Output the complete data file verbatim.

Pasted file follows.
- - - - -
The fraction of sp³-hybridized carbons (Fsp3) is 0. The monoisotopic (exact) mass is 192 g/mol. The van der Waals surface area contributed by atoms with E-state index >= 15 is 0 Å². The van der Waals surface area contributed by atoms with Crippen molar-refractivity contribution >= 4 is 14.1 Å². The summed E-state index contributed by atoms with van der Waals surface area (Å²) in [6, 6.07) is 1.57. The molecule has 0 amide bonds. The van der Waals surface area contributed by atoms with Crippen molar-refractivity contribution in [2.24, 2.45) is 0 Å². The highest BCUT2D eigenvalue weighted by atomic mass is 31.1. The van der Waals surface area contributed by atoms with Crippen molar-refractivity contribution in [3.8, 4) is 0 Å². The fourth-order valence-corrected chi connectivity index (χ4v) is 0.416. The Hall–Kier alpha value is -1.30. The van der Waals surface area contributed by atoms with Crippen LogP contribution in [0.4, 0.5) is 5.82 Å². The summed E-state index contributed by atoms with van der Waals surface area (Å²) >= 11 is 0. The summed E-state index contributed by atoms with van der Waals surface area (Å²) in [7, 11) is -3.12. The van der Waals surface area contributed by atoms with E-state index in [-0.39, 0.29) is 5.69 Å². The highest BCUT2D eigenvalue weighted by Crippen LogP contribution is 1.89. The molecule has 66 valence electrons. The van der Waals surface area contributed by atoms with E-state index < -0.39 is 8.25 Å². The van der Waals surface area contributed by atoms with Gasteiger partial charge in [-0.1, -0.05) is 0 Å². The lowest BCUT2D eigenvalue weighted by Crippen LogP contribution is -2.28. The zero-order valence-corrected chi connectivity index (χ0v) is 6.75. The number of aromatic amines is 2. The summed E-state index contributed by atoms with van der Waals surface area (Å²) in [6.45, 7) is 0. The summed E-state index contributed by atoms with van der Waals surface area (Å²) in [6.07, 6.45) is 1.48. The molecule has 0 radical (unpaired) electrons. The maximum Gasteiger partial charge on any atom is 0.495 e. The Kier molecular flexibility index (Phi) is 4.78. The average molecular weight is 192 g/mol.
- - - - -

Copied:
The fraction of sp³-hybridized carbons (Fsp3) is 0. The monoisotopic (exact) mass is 192 g/mol. The van der Waals surface area contributed by atoms with E-state index >= 15 is 0 Å². The van der Waals surface area contributed by atoms with Crippen molar-refractivity contribution >= 4 is 14.1 Å². The summed E-state index contributed by atoms with van der Waals surface area (Å²) in [6, 6.07) is 1.57. The molecule has 0 amide bonds. The van der Waals surface area contributed by atoms with Crippen molar-refractivity contribution in [2.24, 2.45) is 0 Å². The highest BCUT2D eigenvalue weighted by atomic mass is 31.1. The van der Waals surface area contributed by atoms with Crippen molar-refractivity contribution in [3.8, 4) is 0 Å². The fourth-order valence-corrected chi connectivity index (χ4v) is 0.416. The Hall–Kier alpha value is -1.30. The van der Waals surface area contributed by atoms with Crippen LogP contribution in [0.4, 0.5) is 5.82 Å². The summed E-state index contributed by atoms with van der Waals surface area (Å²) >= 11 is 0. The summed E-state index contributed by atoms with van der Waals surface area (Å²) in [7, 11) is -3.12. The van der Waals surface area contributed by atoms with E-state index in [-0.39, 0.29) is 5.69 Å². The highest BCUT2D eigenvalue weighted by Crippen LogP contribution is 1.89. The molecule has 66 valence electrons. The van der Waals surface area contributed by atoms with E-state index < -0.39 is 8.25 Å². The van der Waals surface area contributed by atoms with Gasteiger partial charge in [-0.1, -0.05) is 0 Å². The lowest BCUT2D eigenvalue weighted by Crippen LogP contribution is -2.28. The zero-order valence-corrected chi connectivity index (χ0v) is 6.75. The number of aromatic amines is 2. The summed E-state index contributed by atoms with van der Waals surface area (Å²) in [6.45, 7) is 0. The summed E-state index contributed by atoms with van der Waals surface area (Å²) in [6.07, 6.45) is 1.48. The molecule has 0 radical (unpaired) electrons. The maximum Gasteiger partial charge on any atom is 0.495 e. The Kier molecular flexibility index (Phi) is 4.78. The average molecular weight is 192 g/mol.